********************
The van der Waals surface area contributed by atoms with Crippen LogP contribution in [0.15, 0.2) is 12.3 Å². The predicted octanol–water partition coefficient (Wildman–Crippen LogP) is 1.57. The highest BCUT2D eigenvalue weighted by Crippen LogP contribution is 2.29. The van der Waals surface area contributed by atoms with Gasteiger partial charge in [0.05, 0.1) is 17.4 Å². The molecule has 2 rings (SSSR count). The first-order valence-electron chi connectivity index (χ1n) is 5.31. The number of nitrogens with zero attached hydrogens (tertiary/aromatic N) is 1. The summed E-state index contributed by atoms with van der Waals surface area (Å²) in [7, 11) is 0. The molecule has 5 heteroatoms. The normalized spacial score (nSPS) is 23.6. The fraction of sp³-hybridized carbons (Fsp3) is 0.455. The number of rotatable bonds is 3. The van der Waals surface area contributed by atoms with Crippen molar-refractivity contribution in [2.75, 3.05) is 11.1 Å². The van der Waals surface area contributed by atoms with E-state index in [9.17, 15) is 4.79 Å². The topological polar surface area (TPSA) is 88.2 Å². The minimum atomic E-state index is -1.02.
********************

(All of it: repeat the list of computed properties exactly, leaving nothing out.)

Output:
The van der Waals surface area contributed by atoms with Crippen LogP contribution in [0.15, 0.2) is 12.3 Å². The predicted octanol–water partition coefficient (Wildman–Crippen LogP) is 1.57. The highest BCUT2D eigenvalue weighted by Crippen LogP contribution is 2.29. The van der Waals surface area contributed by atoms with Gasteiger partial charge in [0.05, 0.1) is 17.4 Å². The molecule has 2 rings (SSSR count). The first-order valence-electron chi connectivity index (χ1n) is 5.31. The number of nitrogens with zero attached hydrogens (tertiary/aromatic N) is 1. The summed E-state index contributed by atoms with van der Waals surface area (Å²) in [7, 11) is 0. The molecule has 5 heteroatoms. The normalized spacial score (nSPS) is 23.6. The fraction of sp³-hybridized carbons (Fsp3) is 0.455. The number of rotatable bonds is 3. The van der Waals surface area contributed by atoms with Crippen molar-refractivity contribution in [2.75, 3.05) is 11.1 Å². The van der Waals surface area contributed by atoms with E-state index in [9.17, 15) is 4.79 Å². The topological polar surface area (TPSA) is 88.2 Å². The minimum atomic E-state index is -1.02.